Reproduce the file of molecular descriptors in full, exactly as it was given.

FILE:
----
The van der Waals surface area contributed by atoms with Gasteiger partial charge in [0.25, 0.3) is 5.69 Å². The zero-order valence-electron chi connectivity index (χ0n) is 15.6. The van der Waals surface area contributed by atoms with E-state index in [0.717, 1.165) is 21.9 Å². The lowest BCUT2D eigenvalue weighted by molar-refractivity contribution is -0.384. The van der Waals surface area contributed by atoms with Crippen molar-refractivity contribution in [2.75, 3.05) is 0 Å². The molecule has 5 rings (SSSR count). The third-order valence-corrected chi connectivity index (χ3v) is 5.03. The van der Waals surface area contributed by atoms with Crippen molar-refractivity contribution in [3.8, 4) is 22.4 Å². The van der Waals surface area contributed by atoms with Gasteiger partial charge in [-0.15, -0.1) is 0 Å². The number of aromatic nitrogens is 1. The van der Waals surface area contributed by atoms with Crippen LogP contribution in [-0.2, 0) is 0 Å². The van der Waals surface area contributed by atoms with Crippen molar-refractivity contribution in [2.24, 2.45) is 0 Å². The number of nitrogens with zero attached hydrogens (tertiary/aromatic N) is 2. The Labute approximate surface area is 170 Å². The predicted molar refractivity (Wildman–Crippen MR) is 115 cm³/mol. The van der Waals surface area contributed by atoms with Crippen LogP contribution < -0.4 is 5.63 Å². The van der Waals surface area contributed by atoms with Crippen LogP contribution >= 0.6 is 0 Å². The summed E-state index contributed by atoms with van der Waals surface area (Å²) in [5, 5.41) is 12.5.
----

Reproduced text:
The van der Waals surface area contributed by atoms with Gasteiger partial charge in [0.25, 0.3) is 5.69 Å². The zero-order valence-electron chi connectivity index (χ0n) is 15.6. The van der Waals surface area contributed by atoms with E-state index in [0.717, 1.165) is 21.9 Å². The lowest BCUT2D eigenvalue weighted by molar-refractivity contribution is -0.384. The van der Waals surface area contributed by atoms with Crippen molar-refractivity contribution in [2.75, 3.05) is 0 Å². The molecule has 5 rings (SSSR count). The third-order valence-corrected chi connectivity index (χ3v) is 5.03. The van der Waals surface area contributed by atoms with Crippen molar-refractivity contribution in [3.8, 4) is 22.4 Å². The van der Waals surface area contributed by atoms with Gasteiger partial charge in [-0.15, -0.1) is 0 Å². The number of aromatic nitrogens is 1. The van der Waals surface area contributed by atoms with Crippen LogP contribution in [-0.2, 0) is 0 Å². The van der Waals surface area contributed by atoms with Crippen molar-refractivity contribution in [2.24, 2.45) is 0 Å². The number of nitrogens with zero attached hydrogens (tertiary/aromatic N) is 2. The Labute approximate surface area is 170 Å². The predicted molar refractivity (Wildman–Crippen MR) is 115 cm³/mol. The van der Waals surface area contributed by atoms with Crippen LogP contribution < -0.4 is 5.63 Å². The van der Waals surface area contributed by atoms with Crippen LogP contribution >= 0.6 is 0 Å². The summed E-state index contributed by atoms with van der Waals surface area (Å²) in [5, 5.41) is 12.5.